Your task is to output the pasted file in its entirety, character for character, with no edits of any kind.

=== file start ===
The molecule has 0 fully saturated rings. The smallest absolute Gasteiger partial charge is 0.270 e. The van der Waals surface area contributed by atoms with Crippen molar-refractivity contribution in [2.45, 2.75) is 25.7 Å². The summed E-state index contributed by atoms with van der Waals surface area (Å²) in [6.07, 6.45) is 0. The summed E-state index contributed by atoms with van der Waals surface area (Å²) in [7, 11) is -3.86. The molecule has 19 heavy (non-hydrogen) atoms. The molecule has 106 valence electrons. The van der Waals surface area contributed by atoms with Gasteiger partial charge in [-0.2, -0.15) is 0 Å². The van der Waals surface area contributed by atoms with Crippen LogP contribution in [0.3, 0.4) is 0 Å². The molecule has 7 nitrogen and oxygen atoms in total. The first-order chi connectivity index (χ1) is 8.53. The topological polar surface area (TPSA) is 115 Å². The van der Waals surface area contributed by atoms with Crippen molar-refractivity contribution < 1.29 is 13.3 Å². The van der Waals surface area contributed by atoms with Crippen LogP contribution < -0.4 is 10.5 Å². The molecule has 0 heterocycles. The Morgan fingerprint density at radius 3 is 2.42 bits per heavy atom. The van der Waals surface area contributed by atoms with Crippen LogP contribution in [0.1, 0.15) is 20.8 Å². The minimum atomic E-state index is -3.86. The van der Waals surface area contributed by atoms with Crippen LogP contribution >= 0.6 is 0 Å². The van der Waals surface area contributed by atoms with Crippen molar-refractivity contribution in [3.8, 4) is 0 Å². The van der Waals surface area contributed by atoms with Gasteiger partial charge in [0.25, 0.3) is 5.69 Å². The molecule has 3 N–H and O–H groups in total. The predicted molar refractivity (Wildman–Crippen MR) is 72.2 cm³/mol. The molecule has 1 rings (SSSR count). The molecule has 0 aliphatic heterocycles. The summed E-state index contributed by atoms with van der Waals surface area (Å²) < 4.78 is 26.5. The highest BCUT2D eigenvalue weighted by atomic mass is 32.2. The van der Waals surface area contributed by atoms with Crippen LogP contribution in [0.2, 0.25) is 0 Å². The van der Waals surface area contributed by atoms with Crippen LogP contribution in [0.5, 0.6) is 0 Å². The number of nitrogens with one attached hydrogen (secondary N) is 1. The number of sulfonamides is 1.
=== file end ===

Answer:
The molecule has 0 fully saturated rings. The smallest absolute Gasteiger partial charge is 0.270 e. The van der Waals surface area contributed by atoms with Crippen molar-refractivity contribution in [2.45, 2.75) is 25.7 Å². The summed E-state index contributed by atoms with van der Waals surface area (Å²) in [6.07, 6.45) is 0. The summed E-state index contributed by atoms with van der Waals surface area (Å²) in [7, 11) is -3.86. The molecule has 19 heavy (non-hydrogen) atoms. The molecule has 106 valence electrons. The van der Waals surface area contributed by atoms with Gasteiger partial charge in [-0.2, -0.15) is 0 Å². The van der Waals surface area contributed by atoms with Crippen LogP contribution in [0.3, 0.4) is 0 Å². The molecule has 7 nitrogen and oxygen atoms in total. The first-order chi connectivity index (χ1) is 8.53. The topological polar surface area (TPSA) is 115 Å². The van der Waals surface area contributed by atoms with Crippen molar-refractivity contribution < 1.29 is 13.3 Å². The van der Waals surface area contributed by atoms with Crippen LogP contribution < -0.4 is 10.5 Å². The molecule has 0 heterocycles. The Morgan fingerprint density at radius 3 is 2.42 bits per heavy atom. The van der Waals surface area contributed by atoms with Crippen LogP contribution in [0.1, 0.15) is 20.8 Å². The minimum atomic E-state index is -3.86. The van der Waals surface area contributed by atoms with Crippen LogP contribution >= 0.6 is 0 Å². The van der Waals surface area contributed by atoms with Crippen molar-refractivity contribution in [3.8, 4) is 0 Å². The van der Waals surface area contributed by atoms with Gasteiger partial charge in [0.25, 0.3) is 5.69 Å². The molecule has 3 N–H and O–H groups in total. The predicted molar refractivity (Wildman–Crippen MR) is 72.2 cm³/mol. The molecule has 1 rings (SSSR count). The molecule has 0 aliphatic heterocycles. The summed E-state index contributed by atoms with van der Waals surface area (Å²) < 4.78 is 26.5. The highest BCUT2D eigenvalue weighted by atomic mass is 32.2. The van der Waals surface area contributed by atoms with Crippen LogP contribution in [0.2, 0.25) is 0 Å². The van der Waals surface area contributed by atoms with Crippen LogP contribution in [0.5, 0.6) is 0 Å². The number of nitrogens with one attached hydrogen (secondary N) is 1. The number of sulfonamides is 1.